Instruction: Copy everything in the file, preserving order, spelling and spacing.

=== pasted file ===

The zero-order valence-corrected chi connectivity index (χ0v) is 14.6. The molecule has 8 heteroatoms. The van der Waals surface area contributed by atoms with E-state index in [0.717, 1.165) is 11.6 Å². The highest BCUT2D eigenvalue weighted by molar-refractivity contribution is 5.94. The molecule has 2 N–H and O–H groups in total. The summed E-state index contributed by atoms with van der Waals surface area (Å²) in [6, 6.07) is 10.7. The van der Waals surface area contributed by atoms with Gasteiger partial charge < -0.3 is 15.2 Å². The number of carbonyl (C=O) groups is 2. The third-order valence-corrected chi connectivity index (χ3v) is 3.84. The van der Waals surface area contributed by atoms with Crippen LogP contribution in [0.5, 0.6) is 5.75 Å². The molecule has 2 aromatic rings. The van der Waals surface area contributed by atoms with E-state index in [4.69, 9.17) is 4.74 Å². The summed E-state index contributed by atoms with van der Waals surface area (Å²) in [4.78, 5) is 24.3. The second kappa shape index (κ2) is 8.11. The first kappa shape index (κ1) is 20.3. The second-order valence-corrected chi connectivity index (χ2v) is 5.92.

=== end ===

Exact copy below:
The zero-order valence-corrected chi connectivity index (χ0v) is 14.6. The molecule has 8 heteroatoms. The van der Waals surface area contributed by atoms with E-state index in [0.717, 1.165) is 11.6 Å². The highest BCUT2D eigenvalue weighted by molar-refractivity contribution is 5.94. The molecule has 2 N–H and O–H groups in total. The summed E-state index contributed by atoms with van der Waals surface area (Å²) in [6, 6.07) is 10.7. The van der Waals surface area contributed by atoms with Gasteiger partial charge < -0.3 is 15.2 Å². The number of carbonyl (C=O) groups is 2. The third-order valence-corrected chi connectivity index (χ3v) is 3.84. The van der Waals surface area contributed by atoms with Crippen LogP contribution in [0.5, 0.6) is 5.75 Å². The molecule has 2 aromatic rings. The van der Waals surface area contributed by atoms with E-state index in [4.69, 9.17) is 4.74 Å². The summed E-state index contributed by atoms with van der Waals surface area (Å²) in [4.78, 5) is 24.3. The second kappa shape index (κ2) is 8.11. The first kappa shape index (κ1) is 20.3. The second-order valence-corrected chi connectivity index (χ2v) is 5.92.